In a wide-ranging video interview, with our regular columnist Robert Bruce, Rodney Irwin, Managing Director of Redefining Value and Education with the World Business Council for Sustainable Development, (WBCSD), explains the importance of making businesses more sustainable.
For Rodney Irwin his mission is clear. The WBCSD is a global CEO-led organisation of over 200 leading businesses working to accelerate the transition to a sustainable world. It is his role to advance corporate reporting and take sustainable development into the mainstream reporting of organisations. For him the redefining value programme ‘seeks to help businesses measure value and understand their impacts and dependencies on nature and society’. ‘Sustainability’, he says, ‘is not a department. It is not a report. It is not a job title. It is the end result of a strategy that understands impacts and dependencies’. ‘We have a very strong relationship with the accounting profession and CFOs of our member companies’, he says, ‘who take these issues seriously, manage them, measure them, and ultimately make the world a better place’.
Irwin is pragmatic. ‘We have taken a very simple pragmatic approach and that is that businesses already take decisions every day and those decisions are perhaps not being informed by all the information that is needed to make an informed choice. So we made a decision as part of the redefining value programme to integrate, where possible, concepts of environmental, sustainability and governance, (ESG), issues into existing business practices’.
There is a logic here. If these issues are material for a business then they should be in the mainstream filing and not just in a separate sustainability report. Irwin, in any case, is sceptical about how widely read such reports are. ‘Sustainability reporting is big business’, he says, ‘and there are a lot of sustainability reports being produced. The question is, however: are they having any impact? Are they actually being read is an even more fundamental question and one would be concerned that perhaps that’s not a large number of people’.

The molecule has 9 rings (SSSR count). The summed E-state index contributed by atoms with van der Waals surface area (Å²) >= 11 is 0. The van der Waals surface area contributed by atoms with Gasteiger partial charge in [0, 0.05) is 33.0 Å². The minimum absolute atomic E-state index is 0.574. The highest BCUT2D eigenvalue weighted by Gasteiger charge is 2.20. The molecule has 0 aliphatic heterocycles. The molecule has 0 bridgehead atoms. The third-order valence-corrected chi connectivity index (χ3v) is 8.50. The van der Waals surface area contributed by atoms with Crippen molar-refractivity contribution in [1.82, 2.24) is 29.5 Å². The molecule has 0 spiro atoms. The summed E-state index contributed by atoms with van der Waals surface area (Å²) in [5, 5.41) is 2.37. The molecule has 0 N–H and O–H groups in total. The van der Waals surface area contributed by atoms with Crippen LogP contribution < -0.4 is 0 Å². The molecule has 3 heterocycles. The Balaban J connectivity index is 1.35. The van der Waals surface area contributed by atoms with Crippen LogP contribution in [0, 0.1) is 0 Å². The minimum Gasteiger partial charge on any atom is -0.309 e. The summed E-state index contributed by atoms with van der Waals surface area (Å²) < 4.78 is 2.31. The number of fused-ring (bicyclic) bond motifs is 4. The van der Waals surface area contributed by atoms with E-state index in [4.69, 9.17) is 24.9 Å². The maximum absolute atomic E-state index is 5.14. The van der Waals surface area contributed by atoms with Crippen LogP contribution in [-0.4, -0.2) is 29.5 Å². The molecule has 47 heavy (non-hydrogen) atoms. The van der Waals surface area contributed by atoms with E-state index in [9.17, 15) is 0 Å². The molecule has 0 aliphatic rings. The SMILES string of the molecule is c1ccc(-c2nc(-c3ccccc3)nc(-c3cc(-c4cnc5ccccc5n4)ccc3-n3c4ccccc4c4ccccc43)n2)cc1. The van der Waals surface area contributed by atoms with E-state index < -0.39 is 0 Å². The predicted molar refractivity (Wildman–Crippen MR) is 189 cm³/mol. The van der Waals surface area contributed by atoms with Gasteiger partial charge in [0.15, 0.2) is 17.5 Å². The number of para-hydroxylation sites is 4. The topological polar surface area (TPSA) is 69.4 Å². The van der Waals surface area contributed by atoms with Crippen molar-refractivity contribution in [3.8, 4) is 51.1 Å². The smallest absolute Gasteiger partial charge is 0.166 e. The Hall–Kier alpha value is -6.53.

So the redefining value programme is trying to ensure that ESG issues move into mainstream decision-making models, and in particular in the field of risk. ‘We decided that if we were going to look at sustainability as a risk opportunity or a risk prevention then we needed to embed this into risk management processes. By bringing these issues into the mainstream we are going to get the attention of the decision-makers who will ultimately change decisions accordingly’.
‘Business really needs to understand its impacts and dependencies on nature and on society’, he says. ‘If you are a drinks manufacturer you have a dependency on water’, he says, ‘but you also have an impact on, perhaps, obesity, and so being able to acknowledge that these issues exist, being able to measure and quantify, and then ultimately form strategies to mitigate or improve that situation is really desirable for all stakeholders, investors, employees, and society at large’.
All this needs thought and understanding. Irwin’s view is that companies need to do their integrated thinking first and the integrated reporting later. ‘Businesses are slowly realising that you do need to do the thinking before you do the reporting’, he says. This brings change. ‘The companies that I know that have really embraced integrated thinking are showing dramatic changes across all aspects of the business,’ he says. ‘It’s included in all aspects of the business from finance to human resources to sales and marketing through to production. What I am seeing is that they have completely understood the impact and dependencies that their products have on nature and society as a starting point. They have made decisions as to which products they wish to continue selling and have incentivised the sales force to double-digit growth whilst in the case of other products which perhaps have a negative impact on society or the environment, production is being stepped down’. And it is changing the ability of companies to attract higher calibre talent as well. ‘We know that companies that are authentic in the way in which they describe their sustainability journey and outputs and impacts and interdependencies are attracting a better calibre of candidates when it comes to the war for talent’, he says.